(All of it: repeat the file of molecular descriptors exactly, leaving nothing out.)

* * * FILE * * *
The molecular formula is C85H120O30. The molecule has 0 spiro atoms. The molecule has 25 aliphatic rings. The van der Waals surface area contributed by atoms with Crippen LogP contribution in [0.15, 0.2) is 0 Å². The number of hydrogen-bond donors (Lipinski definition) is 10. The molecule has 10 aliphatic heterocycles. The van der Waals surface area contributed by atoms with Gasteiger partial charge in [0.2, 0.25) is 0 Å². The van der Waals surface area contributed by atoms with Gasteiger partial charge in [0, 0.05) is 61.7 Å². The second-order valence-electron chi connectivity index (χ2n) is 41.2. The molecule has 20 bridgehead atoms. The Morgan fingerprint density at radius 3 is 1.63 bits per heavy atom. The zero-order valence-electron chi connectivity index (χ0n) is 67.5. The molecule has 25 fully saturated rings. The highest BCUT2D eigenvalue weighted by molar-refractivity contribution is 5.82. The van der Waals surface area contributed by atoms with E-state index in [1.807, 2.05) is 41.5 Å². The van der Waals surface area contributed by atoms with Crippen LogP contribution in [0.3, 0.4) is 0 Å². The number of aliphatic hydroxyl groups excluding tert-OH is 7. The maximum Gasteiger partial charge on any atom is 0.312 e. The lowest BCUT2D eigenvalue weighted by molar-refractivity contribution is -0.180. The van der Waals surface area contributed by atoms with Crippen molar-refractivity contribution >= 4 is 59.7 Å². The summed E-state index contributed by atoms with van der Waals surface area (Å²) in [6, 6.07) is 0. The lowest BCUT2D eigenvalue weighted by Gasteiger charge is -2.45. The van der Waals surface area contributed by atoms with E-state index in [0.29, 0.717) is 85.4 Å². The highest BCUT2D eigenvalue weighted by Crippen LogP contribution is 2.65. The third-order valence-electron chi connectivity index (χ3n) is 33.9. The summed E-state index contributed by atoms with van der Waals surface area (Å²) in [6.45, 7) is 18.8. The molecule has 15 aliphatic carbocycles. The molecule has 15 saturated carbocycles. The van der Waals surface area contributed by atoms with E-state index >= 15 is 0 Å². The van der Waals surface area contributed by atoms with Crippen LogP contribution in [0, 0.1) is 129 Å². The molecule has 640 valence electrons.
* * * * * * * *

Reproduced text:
The molecular formula is C85H120O30. The molecule has 0 spiro atoms. The molecule has 25 aliphatic rings. The van der Waals surface area contributed by atoms with Crippen LogP contribution in [0.15, 0.2) is 0 Å². The number of hydrogen-bond donors (Lipinski definition) is 10. The molecule has 10 aliphatic heterocycles. The van der Waals surface area contributed by atoms with Gasteiger partial charge in [0.2, 0.25) is 0 Å². The van der Waals surface area contributed by atoms with Gasteiger partial charge in [0, 0.05) is 61.7 Å². The second-order valence-electron chi connectivity index (χ2n) is 41.2. The molecule has 20 bridgehead atoms. The Morgan fingerprint density at radius 3 is 1.63 bits per heavy atom. The zero-order valence-electron chi connectivity index (χ0n) is 67.5. The molecule has 25 fully saturated rings. The highest BCUT2D eigenvalue weighted by molar-refractivity contribution is 5.82. The van der Waals surface area contributed by atoms with E-state index in [1.807, 2.05) is 41.5 Å². The van der Waals surface area contributed by atoms with Crippen LogP contribution in [0.3, 0.4) is 0 Å². The number of aliphatic hydroxyl groups excluding tert-OH is 7. The maximum Gasteiger partial charge on any atom is 0.312 e. The lowest BCUT2D eigenvalue weighted by molar-refractivity contribution is -0.180. The van der Waals surface area contributed by atoms with Crippen molar-refractivity contribution >= 4 is 59.7 Å². The summed E-state index contributed by atoms with van der Waals surface area (Å²) in [6, 6.07) is 0. The lowest BCUT2D eigenvalue weighted by Gasteiger charge is -2.45. The van der Waals surface area contributed by atoms with E-state index in [0.29, 0.717) is 85.4 Å². The highest BCUT2D eigenvalue weighted by Crippen LogP contribution is 2.65. The third-order valence-electron chi connectivity index (χ3n) is 33.9. The summed E-state index contributed by atoms with van der Waals surface area (Å²) in [6.45, 7) is 18.8. The molecule has 15 aliphatic carbocycles. The molecule has 15 saturated carbocycles. The van der Waals surface area contributed by atoms with E-state index >= 15 is 0 Å². The van der Waals surface area contributed by atoms with Crippen LogP contribution in [0, 0.1) is 129 Å². The molecule has 640 valence electrons.